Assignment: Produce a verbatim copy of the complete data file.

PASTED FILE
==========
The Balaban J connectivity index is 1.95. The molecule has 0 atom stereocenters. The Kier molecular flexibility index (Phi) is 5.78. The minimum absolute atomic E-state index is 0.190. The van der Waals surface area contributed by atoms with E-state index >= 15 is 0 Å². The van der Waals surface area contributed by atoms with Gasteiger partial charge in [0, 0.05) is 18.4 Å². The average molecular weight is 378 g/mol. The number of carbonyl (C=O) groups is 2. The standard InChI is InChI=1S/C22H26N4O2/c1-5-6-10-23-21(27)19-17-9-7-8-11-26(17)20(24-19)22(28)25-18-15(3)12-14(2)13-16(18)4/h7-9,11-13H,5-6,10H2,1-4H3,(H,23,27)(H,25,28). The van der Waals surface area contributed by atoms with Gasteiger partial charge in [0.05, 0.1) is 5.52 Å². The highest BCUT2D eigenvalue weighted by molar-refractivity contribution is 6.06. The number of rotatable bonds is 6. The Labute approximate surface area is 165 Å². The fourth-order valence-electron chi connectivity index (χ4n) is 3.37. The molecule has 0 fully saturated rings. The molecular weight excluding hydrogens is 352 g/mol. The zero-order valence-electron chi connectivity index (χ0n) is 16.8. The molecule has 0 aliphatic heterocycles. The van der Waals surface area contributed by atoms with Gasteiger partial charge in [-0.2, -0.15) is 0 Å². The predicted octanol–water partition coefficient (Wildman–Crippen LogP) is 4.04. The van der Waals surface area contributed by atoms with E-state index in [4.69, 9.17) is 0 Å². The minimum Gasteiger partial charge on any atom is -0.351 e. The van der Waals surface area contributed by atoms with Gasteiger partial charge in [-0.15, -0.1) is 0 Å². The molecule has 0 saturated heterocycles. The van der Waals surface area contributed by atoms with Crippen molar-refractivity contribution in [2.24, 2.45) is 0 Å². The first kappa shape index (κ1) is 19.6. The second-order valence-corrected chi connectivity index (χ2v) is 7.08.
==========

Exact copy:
The Balaban J connectivity index is 1.95. The molecule has 0 atom stereocenters. The Kier molecular flexibility index (Phi) is 5.78. The minimum absolute atomic E-state index is 0.190. The van der Waals surface area contributed by atoms with E-state index >= 15 is 0 Å². The van der Waals surface area contributed by atoms with Gasteiger partial charge in [0, 0.05) is 18.4 Å². The average molecular weight is 378 g/mol. The number of carbonyl (C=O) groups is 2. The standard InChI is InChI=1S/C22H26N4O2/c1-5-6-10-23-21(27)19-17-9-7-8-11-26(17)20(24-19)22(28)25-18-15(3)12-14(2)13-16(18)4/h7-9,11-13H,5-6,10H2,1-4H3,(H,23,27)(H,25,28). The van der Waals surface area contributed by atoms with Gasteiger partial charge in [0.05, 0.1) is 5.52 Å². The highest BCUT2D eigenvalue weighted by molar-refractivity contribution is 6.06. The number of rotatable bonds is 6. The Labute approximate surface area is 165 Å². The fourth-order valence-electron chi connectivity index (χ4n) is 3.37. The molecule has 0 fully saturated rings. The molecular weight excluding hydrogens is 352 g/mol. The zero-order valence-electron chi connectivity index (χ0n) is 16.8. The molecule has 0 aliphatic heterocycles. The van der Waals surface area contributed by atoms with Gasteiger partial charge in [-0.2, -0.15) is 0 Å². The predicted octanol–water partition coefficient (Wildman–Crippen LogP) is 4.04. The van der Waals surface area contributed by atoms with E-state index in [4.69, 9.17) is 0 Å². The minimum Gasteiger partial charge on any atom is -0.351 e. The van der Waals surface area contributed by atoms with Gasteiger partial charge in [-0.15, -0.1) is 0 Å². The molecule has 0 saturated heterocycles. The van der Waals surface area contributed by atoms with Crippen molar-refractivity contribution in [2.24, 2.45) is 0 Å². The first kappa shape index (κ1) is 19.6. The second-order valence-corrected chi connectivity index (χ2v) is 7.08.